Cronkite NewsLezmond Mitchell could question jurors from his trial 16 years ago about possible racial bias in their deliberations. The hearing before three judges of the 9th U.S. Circuit Court of Appeals came two days after Mitchell, the only Native American on death row in the federal prison system, had been scheduled to be executed. That execution was put on hold by the court so it could hear Mitchell’s bias arguments. But while the panel was sympathetic, the judges appeared to be having a hard time seeing how to grant Mitchell’s request, noting that it had already been turned down once by a lower court. “We take racial bias exceptionally seriously,” Judge Morgan Christen said emphatically. But she also thought Mitchell’s attorney had not shown “good cause” to suspect racial bias.
But Mitchell’s case involved a carjacking that resulted in death, and those crimes do not require tribal consultation. Court records show that then-U.S. Attorney General John Ashcroft pushed for the death penalty over the objections of the Navajo Nation. “I wish the government had not decided to bring this capital case over the objections of the Navajo Nation, but it did,” Circuit Judge Andrew Hurwitz. He pressed Aminoff to show specific examples during the case or jury deliberation that would raise questions of racial bias. “I can’t answer your question, because I haven’t been allowed to investigate,” Aminoff replied. Aminoff said the lack of an investigation, and the “systematic exclusion” of Native Americans from Mitchell’s jury were cause enough. Other judicial districts in the 9th Circuit allow investigations of juries for possible racial bias, but not Arizona, Aminoff said. “There are four people on federal death row from the 9th Circuit. Three of them come from districts that don’t bar this type of investigation at all,” Aminoff said. “Why would Mr. Mitchell need to be that one exception?” Aminoff also said that only seven of the jurors in Mitchell’s case thought the Navajo Nation’s plea to spare Mitchell’s life was valid. “That is extremely concerning, and were it not for this court’s intervention, this man would have been dead two days ago,” he said. For more stories from Cronkite News, visit cronkitenews.azpbs.org.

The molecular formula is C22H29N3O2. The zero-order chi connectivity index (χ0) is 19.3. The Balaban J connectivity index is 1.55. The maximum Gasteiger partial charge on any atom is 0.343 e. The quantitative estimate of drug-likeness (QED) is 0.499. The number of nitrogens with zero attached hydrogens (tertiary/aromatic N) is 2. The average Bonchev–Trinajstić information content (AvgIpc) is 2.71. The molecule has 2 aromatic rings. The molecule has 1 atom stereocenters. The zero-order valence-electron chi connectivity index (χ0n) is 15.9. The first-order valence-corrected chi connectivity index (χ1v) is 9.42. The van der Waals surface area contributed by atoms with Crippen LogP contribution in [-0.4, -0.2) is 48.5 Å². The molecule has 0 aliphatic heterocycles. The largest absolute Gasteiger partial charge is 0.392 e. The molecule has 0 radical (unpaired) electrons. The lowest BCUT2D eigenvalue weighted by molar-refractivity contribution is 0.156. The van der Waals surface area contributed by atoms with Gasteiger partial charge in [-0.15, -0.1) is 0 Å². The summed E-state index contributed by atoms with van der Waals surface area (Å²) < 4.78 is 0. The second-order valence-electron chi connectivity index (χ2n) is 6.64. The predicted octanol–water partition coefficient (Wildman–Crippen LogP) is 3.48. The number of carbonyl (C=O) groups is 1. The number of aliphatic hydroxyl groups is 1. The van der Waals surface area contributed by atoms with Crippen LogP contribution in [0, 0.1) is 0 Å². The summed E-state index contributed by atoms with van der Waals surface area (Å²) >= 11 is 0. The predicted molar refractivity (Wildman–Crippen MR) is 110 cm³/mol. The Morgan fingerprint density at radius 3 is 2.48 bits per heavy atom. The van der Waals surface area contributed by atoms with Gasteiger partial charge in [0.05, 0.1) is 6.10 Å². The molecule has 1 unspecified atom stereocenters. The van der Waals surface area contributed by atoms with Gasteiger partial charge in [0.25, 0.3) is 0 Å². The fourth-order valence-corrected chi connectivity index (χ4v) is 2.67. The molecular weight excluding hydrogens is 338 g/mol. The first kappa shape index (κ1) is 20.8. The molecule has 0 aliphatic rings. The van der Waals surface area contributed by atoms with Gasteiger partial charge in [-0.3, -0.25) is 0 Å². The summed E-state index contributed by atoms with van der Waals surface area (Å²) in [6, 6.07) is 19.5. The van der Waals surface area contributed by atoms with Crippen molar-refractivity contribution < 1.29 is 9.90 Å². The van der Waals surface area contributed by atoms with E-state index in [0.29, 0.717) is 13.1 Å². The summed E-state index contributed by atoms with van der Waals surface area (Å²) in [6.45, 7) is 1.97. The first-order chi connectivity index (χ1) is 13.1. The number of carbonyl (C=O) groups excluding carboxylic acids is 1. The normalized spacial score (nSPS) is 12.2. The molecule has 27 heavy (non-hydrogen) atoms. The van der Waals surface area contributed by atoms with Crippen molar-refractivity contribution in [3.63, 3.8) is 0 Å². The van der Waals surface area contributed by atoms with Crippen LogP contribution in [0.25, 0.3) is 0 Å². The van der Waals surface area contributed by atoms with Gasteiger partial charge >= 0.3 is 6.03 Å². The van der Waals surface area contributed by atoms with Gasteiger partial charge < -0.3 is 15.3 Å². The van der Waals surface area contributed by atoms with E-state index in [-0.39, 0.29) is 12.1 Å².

Department of Justice: Lezmond Mitchell"Lezmond Mitchell stabbed to death a 63-year-old grandmother and forced her nine-year-old granddaughter to sit beside her lifeless body for a 30 to 40-mile drive. Mitchell then slit the girl’s throat twice, crushed her head with 20-pound rocks, and severed and buried both victims’ heads and hands. On May 8, 2003, a jury in the U.S. District Court for the District of Arizona found Mitchell guilty of numerous offenses, including first degree murder, felony murder, and carjacking resulting in murder, and he was sentenced to death. Mitchell’s execution is scheduled to occur on Dec. 11, 2019."
-- Federal Government to Resume Capital Punishment After Nearly Two Decade Lapse (July 25, 2019)
9th Circuit Court of Appeals DecisionsUnited States v. Mitchell (June 19, 2015)
United States v. Mitchell (September 5, 2007)
Note: This story originally appeared on Cronkite News and is published via a Creative Commons license. Cronkite News is produced by the Walter Cronkite School of Journalism and Mass Communication at Arizona State University.
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